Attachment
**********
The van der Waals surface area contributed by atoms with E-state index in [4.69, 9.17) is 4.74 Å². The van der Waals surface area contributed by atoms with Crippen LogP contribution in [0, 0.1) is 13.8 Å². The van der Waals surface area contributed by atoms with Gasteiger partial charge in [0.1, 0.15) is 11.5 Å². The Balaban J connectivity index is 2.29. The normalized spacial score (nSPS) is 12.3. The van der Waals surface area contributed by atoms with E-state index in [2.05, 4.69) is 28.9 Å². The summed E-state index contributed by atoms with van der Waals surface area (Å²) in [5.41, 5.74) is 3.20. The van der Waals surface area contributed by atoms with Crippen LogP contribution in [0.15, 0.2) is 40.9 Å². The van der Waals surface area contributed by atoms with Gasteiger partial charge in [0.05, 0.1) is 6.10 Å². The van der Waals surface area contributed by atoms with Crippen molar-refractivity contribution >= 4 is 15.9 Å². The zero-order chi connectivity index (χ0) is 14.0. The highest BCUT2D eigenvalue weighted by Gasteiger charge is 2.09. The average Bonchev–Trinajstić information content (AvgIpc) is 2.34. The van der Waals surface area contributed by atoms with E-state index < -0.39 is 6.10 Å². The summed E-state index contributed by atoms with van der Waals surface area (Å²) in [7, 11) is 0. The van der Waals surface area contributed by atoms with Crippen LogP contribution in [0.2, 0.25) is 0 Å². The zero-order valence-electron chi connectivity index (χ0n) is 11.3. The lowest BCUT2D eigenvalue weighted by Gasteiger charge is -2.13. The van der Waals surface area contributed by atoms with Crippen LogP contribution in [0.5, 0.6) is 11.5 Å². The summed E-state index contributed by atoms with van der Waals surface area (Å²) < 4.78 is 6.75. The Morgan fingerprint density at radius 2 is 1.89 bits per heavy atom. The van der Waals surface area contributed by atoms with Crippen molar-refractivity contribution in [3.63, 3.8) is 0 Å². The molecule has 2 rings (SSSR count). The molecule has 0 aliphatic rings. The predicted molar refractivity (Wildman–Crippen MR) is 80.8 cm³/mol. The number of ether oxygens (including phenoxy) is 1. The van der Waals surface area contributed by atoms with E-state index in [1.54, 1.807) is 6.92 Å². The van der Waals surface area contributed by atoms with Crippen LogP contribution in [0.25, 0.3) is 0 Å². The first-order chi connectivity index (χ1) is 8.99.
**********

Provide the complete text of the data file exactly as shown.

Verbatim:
The van der Waals surface area contributed by atoms with E-state index in [4.69, 9.17) is 4.74 Å². The van der Waals surface area contributed by atoms with Crippen LogP contribution in [0, 0.1) is 13.8 Å². The van der Waals surface area contributed by atoms with Gasteiger partial charge in [0.1, 0.15) is 11.5 Å². The Balaban J connectivity index is 2.29. The normalized spacial score (nSPS) is 12.3. The van der Waals surface area contributed by atoms with E-state index in [2.05, 4.69) is 28.9 Å². The summed E-state index contributed by atoms with van der Waals surface area (Å²) in [5.41, 5.74) is 3.20. The van der Waals surface area contributed by atoms with Crippen LogP contribution in [0.15, 0.2) is 40.9 Å². The van der Waals surface area contributed by atoms with Gasteiger partial charge in [0.05, 0.1) is 6.10 Å². The van der Waals surface area contributed by atoms with Crippen molar-refractivity contribution >= 4 is 15.9 Å². The zero-order chi connectivity index (χ0) is 14.0. The highest BCUT2D eigenvalue weighted by Gasteiger charge is 2.09. The average Bonchev–Trinajstić information content (AvgIpc) is 2.34. The van der Waals surface area contributed by atoms with E-state index < -0.39 is 6.10 Å². The summed E-state index contributed by atoms with van der Waals surface area (Å²) in [7, 11) is 0. The van der Waals surface area contributed by atoms with Crippen LogP contribution in [0.2, 0.25) is 0 Å². The zero-order valence-electron chi connectivity index (χ0n) is 11.3. The lowest BCUT2D eigenvalue weighted by Gasteiger charge is -2.13. The van der Waals surface area contributed by atoms with Crippen LogP contribution in [0.5, 0.6) is 11.5 Å². The summed E-state index contributed by atoms with van der Waals surface area (Å²) < 4.78 is 6.75. The Morgan fingerprint density at radius 2 is 1.89 bits per heavy atom. The van der Waals surface area contributed by atoms with Crippen molar-refractivity contribution in [3.63, 3.8) is 0 Å². The molecule has 2 rings (SSSR count). The molecule has 0 aliphatic rings. The predicted molar refractivity (Wildman–Crippen MR) is 80.8 cm³/mol. The number of ether oxygens (including phenoxy) is 1. The van der Waals surface area contributed by atoms with E-state index in [1.54, 1.807) is 6.92 Å². The van der Waals surface area contributed by atoms with Crippen LogP contribution in [0.25, 0.3) is 0 Å². The first-order chi connectivity index (χ1) is 8.99.